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Studded Tire Opponents Aim For Oregon Ballot

In the winter driving season, there’s a sound on Northwest roads that represents safety to some. To others, it signifies wear and tear on the region’s highways. We’re talking about the sound of studded tires.

One activist in Oregon is collecting signatures for a measure that would do away with studded tires for most vehicles.

Jeff Bernards is a man on a mission. But not everyone is receptive to it.

“You guys want to sign the initiative to get rid of those studded tires in Oregon?” he asks?

A passerby answers, “No thanks.”

“Come on, you hate riding on the ruts as much as me,” Bernards responds.

Bernard has turned his compact car into a billboard on wheels. And when he gathers signatures, he hangs a sign around his neck and dons a hat that might graciously be called “festive.”

In just minutes at this holiday craft market in Salem, the Portland man has filled up several pages with signatures from people like Julie Merrick. She says studs rips up roads, and, “I am not so sure that they really work. I don’t think that they save your life or make your driving safer.”

Most winter driving studies reach that same conclusion, with one exception. In certain icy conditions, studs can offer better traction than studless winter tires. On snowy or wet roads, studs offer no advantage.

But whether studded tires work is almost beside the point for Jeff Bernards. He remembers speaking to a group of skiers.

“When I spoke, I said, hey I’ll bet 98 to 99 percent of the time you’re driving on dry pavement, and aren’t using the studs,” Bernards says. “And the room went quiet, and not one person opposed what I said.”

A 2000 study by ODOT found that just 16 percent of Oregon drivers use studded tires, though the rate topped 40% in parts of eastern Oregon. That same 2000 ODOT study concluded that the little pointy metal bits chew up $50 million worth of pavement and concrete each winter. And ODOT says it only has enough cash to repair about one-fifth of the damage caused by studded tires each year.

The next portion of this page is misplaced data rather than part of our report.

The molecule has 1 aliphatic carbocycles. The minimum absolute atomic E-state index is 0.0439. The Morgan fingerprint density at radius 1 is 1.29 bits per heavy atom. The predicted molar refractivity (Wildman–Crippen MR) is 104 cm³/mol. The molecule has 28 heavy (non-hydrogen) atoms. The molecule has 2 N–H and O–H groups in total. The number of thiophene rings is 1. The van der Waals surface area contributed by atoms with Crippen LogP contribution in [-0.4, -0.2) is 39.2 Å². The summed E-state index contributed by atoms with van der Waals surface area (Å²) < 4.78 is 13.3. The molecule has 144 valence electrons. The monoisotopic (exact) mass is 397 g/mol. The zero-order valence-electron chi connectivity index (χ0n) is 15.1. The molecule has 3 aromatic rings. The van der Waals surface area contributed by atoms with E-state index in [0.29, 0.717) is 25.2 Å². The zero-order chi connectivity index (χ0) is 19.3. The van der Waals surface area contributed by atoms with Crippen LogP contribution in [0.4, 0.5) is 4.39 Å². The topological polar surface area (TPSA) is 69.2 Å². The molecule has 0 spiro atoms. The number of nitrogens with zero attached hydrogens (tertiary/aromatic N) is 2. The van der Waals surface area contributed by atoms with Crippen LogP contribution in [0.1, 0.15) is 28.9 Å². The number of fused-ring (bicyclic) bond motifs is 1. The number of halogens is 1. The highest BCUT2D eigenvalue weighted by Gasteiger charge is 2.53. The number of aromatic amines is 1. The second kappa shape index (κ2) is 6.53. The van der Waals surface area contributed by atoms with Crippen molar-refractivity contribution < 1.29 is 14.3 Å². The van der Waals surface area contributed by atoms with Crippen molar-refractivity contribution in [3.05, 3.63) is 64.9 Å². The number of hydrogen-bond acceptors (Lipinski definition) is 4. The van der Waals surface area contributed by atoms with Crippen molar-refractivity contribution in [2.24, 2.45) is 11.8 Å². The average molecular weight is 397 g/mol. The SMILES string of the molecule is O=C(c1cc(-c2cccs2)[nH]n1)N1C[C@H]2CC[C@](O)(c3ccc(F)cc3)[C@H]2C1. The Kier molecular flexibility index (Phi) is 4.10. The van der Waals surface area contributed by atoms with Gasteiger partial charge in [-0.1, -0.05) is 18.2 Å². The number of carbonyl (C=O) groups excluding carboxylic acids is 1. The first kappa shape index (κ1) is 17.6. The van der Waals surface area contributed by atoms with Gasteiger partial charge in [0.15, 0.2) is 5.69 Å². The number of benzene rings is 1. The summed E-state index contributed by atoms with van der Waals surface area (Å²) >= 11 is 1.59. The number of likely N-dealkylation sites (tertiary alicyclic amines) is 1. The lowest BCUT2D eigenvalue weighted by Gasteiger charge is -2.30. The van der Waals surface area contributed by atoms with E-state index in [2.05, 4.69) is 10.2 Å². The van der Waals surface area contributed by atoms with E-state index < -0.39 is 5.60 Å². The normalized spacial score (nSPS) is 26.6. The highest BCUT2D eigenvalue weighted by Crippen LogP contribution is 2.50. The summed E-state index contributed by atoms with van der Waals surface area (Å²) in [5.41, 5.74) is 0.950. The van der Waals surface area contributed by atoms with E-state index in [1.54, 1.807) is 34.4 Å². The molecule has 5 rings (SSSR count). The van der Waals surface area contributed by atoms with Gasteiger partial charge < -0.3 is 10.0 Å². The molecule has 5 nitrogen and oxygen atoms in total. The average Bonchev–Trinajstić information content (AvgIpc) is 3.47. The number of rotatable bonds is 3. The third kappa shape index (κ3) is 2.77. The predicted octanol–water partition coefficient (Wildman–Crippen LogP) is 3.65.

But as for taking sides?

“ODOT cannot and will not take any position on any particular initiative,” says ODOT spokesman Dave Thompson.

“What we can do is tell you exactly what we’ve been saying for years and years and years: Studded tires cause damage.”

ODOT recommends drivers who frequently encounter snow and ice use either chains or non-studded winter tires. But studded tire users say those alternatives just don’t cut it.

Take Pat Ryan.

“My wife drives a nice Prius, which she keeps clean,” he says. “This is the dog hauler here.”

Ryan hauls his dogs around the Cascade foothills southeast of Sandy, Oregon. We climb into his Toyota pick-up for a quick drive around the neighborhood. It’s a bright, sunny morning.

But danger still lurks around nearly every bend in the road.

“You can still see frost wherever there’s shade at 11:30 in the morning,” Ryan says.

Ryan says studded tires protect him and his wife on days when there’s black ice or hard-packed snow. That’s why he’s deeply opposed to a ban on studded tires, even though he knows they damage the road.

“I feel that I need the safety that is provided by studs, and I’m willing to pay for that,” he says. “I am perfectly happy with them charging me more. I’ll pay ten bucks more a tire or whatever, so that whatever damage I’m doing is ameliorated by me paying for it.”

A ban or a fee on studded tires has repeatedly come before the legislature — 16 times in the past decade alone — though none of those bills ever came up for a vote. If the ban makes it to the ballot, it’s not clear how the tire industry will react.

Oregon-based Les Schwab says it isn’t taking a position on the proposed ballot measure. But the company repeatedly challenged the wording of the petition. And a company spokeswoman said Les Schwab is “committed to providing customers with a selection of tires to choose from.”

On the Web:

Initiative Petition #16:

Anti-studded tire campaign website:

ODOT’s 2000 study on studded tires:

Studded tires vs. non-studded winter tires:

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